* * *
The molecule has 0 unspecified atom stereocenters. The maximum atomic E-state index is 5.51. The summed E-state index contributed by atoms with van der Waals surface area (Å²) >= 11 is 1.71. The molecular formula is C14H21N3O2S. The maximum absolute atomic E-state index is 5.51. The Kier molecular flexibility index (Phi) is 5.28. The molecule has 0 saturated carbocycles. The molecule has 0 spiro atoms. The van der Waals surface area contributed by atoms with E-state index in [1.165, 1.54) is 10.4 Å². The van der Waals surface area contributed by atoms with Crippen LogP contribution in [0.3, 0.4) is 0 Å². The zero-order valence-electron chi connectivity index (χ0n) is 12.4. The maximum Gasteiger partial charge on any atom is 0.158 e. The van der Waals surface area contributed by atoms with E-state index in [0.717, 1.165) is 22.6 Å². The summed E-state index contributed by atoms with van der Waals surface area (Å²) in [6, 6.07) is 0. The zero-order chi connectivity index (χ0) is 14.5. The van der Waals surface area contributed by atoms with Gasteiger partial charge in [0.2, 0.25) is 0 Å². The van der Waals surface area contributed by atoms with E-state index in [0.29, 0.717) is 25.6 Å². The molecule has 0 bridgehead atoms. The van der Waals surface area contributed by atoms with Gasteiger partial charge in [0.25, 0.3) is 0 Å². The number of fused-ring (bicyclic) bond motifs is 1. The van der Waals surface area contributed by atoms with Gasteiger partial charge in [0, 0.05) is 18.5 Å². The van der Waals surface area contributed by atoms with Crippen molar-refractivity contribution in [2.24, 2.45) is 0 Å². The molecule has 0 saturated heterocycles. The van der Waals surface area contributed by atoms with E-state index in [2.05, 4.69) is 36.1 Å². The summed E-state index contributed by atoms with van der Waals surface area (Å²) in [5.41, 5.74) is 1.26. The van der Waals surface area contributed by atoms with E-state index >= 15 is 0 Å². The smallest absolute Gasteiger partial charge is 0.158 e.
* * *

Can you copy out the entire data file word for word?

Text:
The molecule has 0 unspecified atom stereocenters. The maximum atomic E-state index is 5.51. The summed E-state index contributed by atoms with van der Waals surface area (Å²) >= 11 is 1.71. The molecular formula is C14H21N3O2S. The maximum absolute atomic E-state index is 5.51. The Kier molecular flexibility index (Phi) is 5.28. The molecule has 0 saturated carbocycles. The molecule has 0 spiro atoms. The van der Waals surface area contributed by atoms with E-state index in [1.165, 1.54) is 10.4 Å². The van der Waals surface area contributed by atoms with Crippen LogP contribution in [0.3, 0.4) is 0 Å². The zero-order valence-electron chi connectivity index (χ0n) is 12.4. The maximum Gasteiger partial charge on any atom is 0.158 e. The van der Waals surface area contributed by atoms with E-state index in [0.717, 1.165) is 22.6 Å². The summed E-state index contributed by atoms with van der Waals surface area (Å²) in [6, 6.07) is 0. The zero-order chi connectivity index (χ0) is 14.5. The van der Waals surface area contributed by atoms with Gasteiger partial charge in [0.2, 0.25) is 0 Å². The van der Waals surface area contributed by atoms with E-state index in [0.29, 0.717) is 25.6 Å². The molecule has 0 bridgehead atoms. The van der Waals surface area contributed by atoms with Gasteiger partial charge in [0.25, 0.3) is 0 Å². The number of fused-ring (bicyclic) bond motifs is 1. The van der Waals surface area contributed by atoms with Gasteiger partial charge in [0, 0.05) is 18.5 Å². The van der Waals surface area contributed by atoms with Crippen molar-refractivity contribution in [2.24, 2.45) is 0 Å². The molecule has 0 saturated heterocycles. The van der Waals surface area contributed by atoms with E-state index in [2.05, 4.69) is 36.1 Å². The summed E-state index contributed by atoms with van der Waals surface area (Å²) in [5.41, 5.74) is 1.26. The van der Waals surface area contributed by atoms with E-state index >= 15 is 0 Å². The smallest absolute Gasteiger partial charge is 0.158 e.